Mobileye, a subsidiary of Intel Corp., this week announced it has filed for an initial public offering, or IPO, with the U.S. Securities and Exchange Commission.
Neither Intel nor Mobileye disclosed the number of shares that will be offered or their price range. Intel said it expects the IPOto go live after the SEC review process.
Intel bought Mobileye in 2017 for a reported $15.3 billion. Ammon Shashua, a computer science professor at Hebrew University, founded the Jerusalem-based autonomy technology company in 1999, according to the company’s website. Shasuha is still at the companyas president and CEO. Mobileye has offices in New York.
Mobileye makes moves
Mobileye designs and makes software and systems on chips (SoC) for advanced-driver assistance systems (ADAS) and autonomous vehicles. The company said more than 30 automakers worldwide are using its technology in their vehicles. Mobileye is testing its self-driving technology in the U.S., Europe, and Asia. It claims to have sold more than 100 million of its EyeQ chips used to power its technology.
The company is active in the robotaxi and delivery space. In September 2021, it unveiled its six-passenger electric autonomous vehicle that will be used for ride-hailing in Tel Aviv and Munich sometime this year.
At CES 2022, delivery robot company Udelv showed off its new Autonomous Transporter, which uses Mobileye’s technology. Mobileye is also working with Beep and Benteler EV Systems to jointly develop autonomous shuttle buses by 2024.
Mobileye has been around for 23 years. Source: Mobileye
IPO ideal for Intel
In December, Intel announced its intention to take Mobileye public, noting that the company was expected to make 40% more in revenue in 2021 than it did in 2020. The move would make Mobileye a separate publicly traded company, but Intel said at the time that it will retain majority ownership of the company and that it will continue to work with Mobileye to develop new technologies.
Mobileye will also take advantage of the technology provided by navigation data software company Moovit, which Intel acquired in 2020.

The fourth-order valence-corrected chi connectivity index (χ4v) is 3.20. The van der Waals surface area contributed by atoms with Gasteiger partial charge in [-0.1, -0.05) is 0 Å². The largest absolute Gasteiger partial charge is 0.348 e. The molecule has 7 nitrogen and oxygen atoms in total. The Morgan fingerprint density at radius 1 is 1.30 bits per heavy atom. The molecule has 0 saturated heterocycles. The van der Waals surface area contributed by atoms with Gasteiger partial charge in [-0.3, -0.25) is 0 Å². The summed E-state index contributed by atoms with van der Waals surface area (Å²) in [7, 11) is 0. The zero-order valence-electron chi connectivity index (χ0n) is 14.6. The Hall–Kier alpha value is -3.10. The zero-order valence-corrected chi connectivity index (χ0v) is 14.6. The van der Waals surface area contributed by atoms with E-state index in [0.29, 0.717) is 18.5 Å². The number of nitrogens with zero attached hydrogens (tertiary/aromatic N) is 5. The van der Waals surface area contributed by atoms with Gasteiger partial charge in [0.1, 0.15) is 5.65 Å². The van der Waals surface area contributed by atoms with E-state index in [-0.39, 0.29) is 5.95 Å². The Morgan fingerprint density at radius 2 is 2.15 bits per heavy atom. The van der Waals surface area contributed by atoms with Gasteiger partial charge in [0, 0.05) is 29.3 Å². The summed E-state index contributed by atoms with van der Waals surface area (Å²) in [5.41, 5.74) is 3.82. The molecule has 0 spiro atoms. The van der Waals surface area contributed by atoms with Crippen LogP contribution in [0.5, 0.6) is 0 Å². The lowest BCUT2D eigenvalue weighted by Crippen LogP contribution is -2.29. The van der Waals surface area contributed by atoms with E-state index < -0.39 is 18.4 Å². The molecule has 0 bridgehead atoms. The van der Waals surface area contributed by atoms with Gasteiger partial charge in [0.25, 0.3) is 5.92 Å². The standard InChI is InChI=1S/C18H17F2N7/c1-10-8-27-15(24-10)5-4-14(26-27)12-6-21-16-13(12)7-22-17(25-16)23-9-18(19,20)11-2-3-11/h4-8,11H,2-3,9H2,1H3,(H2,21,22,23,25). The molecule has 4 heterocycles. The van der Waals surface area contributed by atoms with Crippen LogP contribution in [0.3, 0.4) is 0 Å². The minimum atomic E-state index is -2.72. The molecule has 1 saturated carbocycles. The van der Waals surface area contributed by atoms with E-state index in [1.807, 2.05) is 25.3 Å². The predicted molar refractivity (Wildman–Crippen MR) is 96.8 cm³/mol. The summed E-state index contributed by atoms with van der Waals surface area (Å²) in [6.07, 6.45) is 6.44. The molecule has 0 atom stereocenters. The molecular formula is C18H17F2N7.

Intel said in the four years that it has owned Mobileye, it has “experienced substantial revenue growth, achieved numerous technical innovations, and made significant investments directed to solving the most difficult scientific and technology problems to prepare the deployment of autonomous driving at scale.”
Intel CEO Pat Gelsinger at the time stated that the “IPO provides the best opportunity to build on Mobileye’s track record for innovation and unlock value for shareholders.”
In January, security robot company Knightscope raised $22 million after selling more than 2.2 million shares of its Class A common stock. It has been trading on the Nasdaq stock exchange since December 2021.
Mobileye is testing its self-driving technology all over the world.
About the Author
Cesareo ContrerasCesareo Contreras was associate editor at Robotics 24/7. Prior to working at Peerless Media, he was an award-winning reporter at the Metrowest Daily News and Milford Daily News in Massachusetts. Contreras is a graduate of Framingham State University and has a keen interest in the human side of emerging technologies.
Follow Robotics 24/7 on Facebook
Stay up-to-date with news and resources you need to do your job.
Research industry trends, compare companies and get market intelligence every week with Robotics 24/7.
Subscribe to our robotics user email newsletter and we'll keep you informed and up-to-date.
Mobileye’s technology keeps passengers safer on the roads, reduces the risks of traffic accidents, saves lives and has the potential to revolutionize the driving experience by enabling autonomous driving.